The first time I would ever feel any kind of mirroring from a person other than my reflexion in the mirror was when I met two fellow adoptees Luis Gomez, and Rita Esmeralda Naranjo in Escondido, CA. Not because they looked like me but because what they talked about were feelings I knew, could relate to and had always felt. Feeling and thoughts I had never heard anyone else talk about in a way that mirrored what I felt and thought.The fear of rejection that made you compliant. The guilt that came with all the conflicting feelings of questioning one’s adoption and place in the world, while also recognizing the potential benefits of the life you have had a result of the adoption. The difficulty to be vulnerable and trust enough to let your guard down, and let people see the real you because most of the time you don’t even know who the real you is. Lacking information about your own life that most people take for granted. I felt an instant connection to the two of them. It was the first time I spoke with Colombians who were able to relate to my hesitation in calling myself Colombian. Their pride in their Colombian heritage, and them talking about Colombia as home and as ours inspired me to want to feel proud of being Colombian. It inspired me to want to share that part of my background with my daughters, because even though I knew little to nothing about it, it is also their background, and they deserve to know it.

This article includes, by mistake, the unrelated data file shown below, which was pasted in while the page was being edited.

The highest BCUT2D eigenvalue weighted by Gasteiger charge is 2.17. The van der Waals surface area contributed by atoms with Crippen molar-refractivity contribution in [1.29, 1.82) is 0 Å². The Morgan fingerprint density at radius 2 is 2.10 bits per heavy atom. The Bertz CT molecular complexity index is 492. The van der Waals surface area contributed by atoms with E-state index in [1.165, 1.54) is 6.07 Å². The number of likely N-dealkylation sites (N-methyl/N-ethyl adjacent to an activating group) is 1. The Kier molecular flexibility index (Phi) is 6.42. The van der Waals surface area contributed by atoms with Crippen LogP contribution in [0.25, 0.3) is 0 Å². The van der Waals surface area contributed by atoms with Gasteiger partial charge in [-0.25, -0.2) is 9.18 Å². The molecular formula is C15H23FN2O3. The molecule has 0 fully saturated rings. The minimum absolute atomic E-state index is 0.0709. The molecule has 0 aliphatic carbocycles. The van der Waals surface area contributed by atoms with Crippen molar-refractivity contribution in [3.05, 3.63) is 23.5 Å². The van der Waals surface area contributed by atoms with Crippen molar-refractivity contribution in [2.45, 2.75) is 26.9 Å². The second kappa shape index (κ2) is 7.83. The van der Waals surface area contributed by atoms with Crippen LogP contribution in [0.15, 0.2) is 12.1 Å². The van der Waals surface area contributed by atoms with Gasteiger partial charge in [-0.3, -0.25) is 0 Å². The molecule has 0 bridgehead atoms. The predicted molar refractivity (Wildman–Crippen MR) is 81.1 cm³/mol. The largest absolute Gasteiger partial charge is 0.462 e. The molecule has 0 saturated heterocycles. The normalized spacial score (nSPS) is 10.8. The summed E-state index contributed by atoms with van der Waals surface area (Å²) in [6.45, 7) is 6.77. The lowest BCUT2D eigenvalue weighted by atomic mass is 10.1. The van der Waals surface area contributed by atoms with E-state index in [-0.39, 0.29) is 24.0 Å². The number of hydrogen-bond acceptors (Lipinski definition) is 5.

The way Luis and Rita shared their stories with me as we were sitting at that table at a Panera cafe, was new to me. Theirs are stories of loss, of rejection and of a child longing to be loved. But the grace with which they both told their stories amazed me. As if after all they had been through, they were able to stand tall and reach out to connect with fellow adoptees, instead of letting their past break them, harden them or make them bitter and angry. It was truly inspiring, and I can only hope to get to share their stories here alongside mine one day. (hint, hint if you are reading this Luis and Rita)